Female cluster fly.
Female cluster fly Pollenia sp, Indre et Loire, France. Photographed by Susan Walter. Tour the Loire Valley with a classic car and a private guide.

The identity of these flies wasn't much of a mystery. The golden hairs make them unmistakable as cluster flies Pollenia sp. They are parasites of earthworms and will have mass emergences from time to time, especially if there is well rotted cow manure around to attract earthworms and therefore the flies. That was the case here, as a few days earlier the neighbouring farmer had been muck spreading.

Male cluster fly.
Photographed by Susan Walter.  Tour the Loire Valley with a classic car and a private guide.

The flies can be a bit of a nuisance, in that they come indoors to hibernate in nooks and crannies, and where they will die in large numbers on windowsills and in attics. They are not attracted to human food so do not represent a health hasard, but once they are present in a house you will likely never get rid of them, as each new generation seems to return to a favoured location. I can remember housesitting at Tyntesfield in England before the National Trust opened the property to the public. Crossing the floor in the attic was to crunch across a carpet of cluster flies that had accumulated over several years.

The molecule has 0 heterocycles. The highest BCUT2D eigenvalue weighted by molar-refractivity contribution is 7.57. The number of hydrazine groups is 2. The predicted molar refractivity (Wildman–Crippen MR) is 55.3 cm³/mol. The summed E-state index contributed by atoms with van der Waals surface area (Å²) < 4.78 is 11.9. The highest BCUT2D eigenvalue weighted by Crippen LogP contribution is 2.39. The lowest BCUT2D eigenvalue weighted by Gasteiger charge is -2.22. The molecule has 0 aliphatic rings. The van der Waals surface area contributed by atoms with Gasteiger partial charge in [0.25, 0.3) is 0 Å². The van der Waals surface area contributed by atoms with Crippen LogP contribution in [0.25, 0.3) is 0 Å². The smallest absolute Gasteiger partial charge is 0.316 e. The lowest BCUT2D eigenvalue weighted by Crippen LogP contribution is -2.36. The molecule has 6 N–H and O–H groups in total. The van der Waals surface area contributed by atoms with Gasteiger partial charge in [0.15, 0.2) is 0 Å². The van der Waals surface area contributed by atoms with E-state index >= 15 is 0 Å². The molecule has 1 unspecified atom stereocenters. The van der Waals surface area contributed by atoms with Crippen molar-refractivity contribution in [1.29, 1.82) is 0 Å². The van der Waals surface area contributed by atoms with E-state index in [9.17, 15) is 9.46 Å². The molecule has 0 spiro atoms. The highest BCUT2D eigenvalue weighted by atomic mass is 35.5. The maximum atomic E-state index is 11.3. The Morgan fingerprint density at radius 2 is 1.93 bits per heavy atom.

Cluster flies on the exterior of the house.
Photographed by Susan Walter.  Tour the Loire Valley with a classic car and a private guide.

There are 18 species of Pollenia in France, not very easy to identify to species level. These are probably the most abundant species, the Common Cluster Fly P. rudis (Fr. Mouche des greniers).

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For details of our private guided tours of chateaux, gardens, wineries, markets and more please visit the Loire Valley Time Travel website. We would be delighted to design a tour for you.

We are also on Instagram, so check us out to see a regularly updated selection of our very best photos.